You may be very confused when you receive a diagnosis of Parkinson’s. Living with chronic illnesses is definitely difficult and can make you angry, depressed, and frustrated.

Undoubtedly, friends and family will help you effectively. Besides, you can join people who are going through similar situations. Such a support group can be a great help to you and a good source of practical information about Parkinson’s.

In addition to the above, you have to make changes in your daily life:

  • Try to eat a diet rich in nutrients like omega-3s.
  • Do not forget to exercise because it not only helps strengthen your muscles and movements but also improves the symptoms of depression.
  • Avoid falling. In the later stages of Parkinson’s disease, you may simply fall. Therefore, you should pay attention to the following points:
  • Do not move fast when walking
  • When walking, your heel should first be on the ground
  • Avoid carrying objects while walking
  • Avoid walking backward.
  • Try not to lose weight.
  • Distribute your weight evenly on both feet while walking.

You can use the following options to improve pain, fatigue, and depression as you go through the treatment process:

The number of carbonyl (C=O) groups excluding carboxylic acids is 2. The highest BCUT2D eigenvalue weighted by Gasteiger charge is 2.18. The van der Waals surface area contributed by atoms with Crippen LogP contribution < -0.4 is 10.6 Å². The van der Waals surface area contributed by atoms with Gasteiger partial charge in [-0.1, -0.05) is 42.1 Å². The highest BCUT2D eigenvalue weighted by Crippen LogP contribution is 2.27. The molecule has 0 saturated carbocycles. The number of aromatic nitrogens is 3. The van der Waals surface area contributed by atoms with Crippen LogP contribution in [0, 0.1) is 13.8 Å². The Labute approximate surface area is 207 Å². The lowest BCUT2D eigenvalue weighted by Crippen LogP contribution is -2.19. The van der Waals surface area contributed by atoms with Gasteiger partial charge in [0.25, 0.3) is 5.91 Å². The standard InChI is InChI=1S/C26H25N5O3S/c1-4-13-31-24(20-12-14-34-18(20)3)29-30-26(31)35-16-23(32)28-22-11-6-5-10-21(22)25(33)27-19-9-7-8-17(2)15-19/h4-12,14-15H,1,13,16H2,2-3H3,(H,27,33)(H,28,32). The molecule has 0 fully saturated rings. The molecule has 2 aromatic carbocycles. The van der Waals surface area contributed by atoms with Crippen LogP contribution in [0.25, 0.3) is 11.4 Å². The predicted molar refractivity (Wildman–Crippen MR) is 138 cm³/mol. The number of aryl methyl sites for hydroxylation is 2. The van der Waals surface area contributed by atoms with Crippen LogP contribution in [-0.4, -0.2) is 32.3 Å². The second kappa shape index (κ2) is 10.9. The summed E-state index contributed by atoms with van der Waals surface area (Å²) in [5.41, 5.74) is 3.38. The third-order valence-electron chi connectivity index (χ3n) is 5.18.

• Taichi: This Chinese sport involves slow movements that improve balance, flexibility, and muscle strength, as well as prevents falling.
  • Yoga: Gentle stretching movements in this sport also help to improve balance and flexibility.
  • Massage: Massage helps to relax the muscles.
  • Meditation: Meditation focuses on your mind and can be useful in reducing stress and pain.
  • Pet therapy: Having a dog or cat not only enhances your balance and movement but also improves mental health.

Health & Care Professional Network and Parkinson’s Therapy

Note that you need to increase your knowledge about this disease and the related complications to better deal with problems. Access to educational content is one of the items that you and your family members should consider. Accordingly, our team provides you with appropriate training materials, skilled nurses, and experienced caregivers so that you can deal with your illness with the least stress and worry.

In this center, you can also access physical therapy and occupational therapy services to cope with symptoms such as tremors, muscle stiffness, and movement problems.

If you need to inquire, you can contact us or put your contact information in the form on the site and our consultants will contact you as soon as possible. We have compiled this blog based on the experiences we have gained over the years working with Parkinson’s patients, as well as the questions that most of our clients ask. You can also ask your questions so that we can provide more effective educational content based on your needs.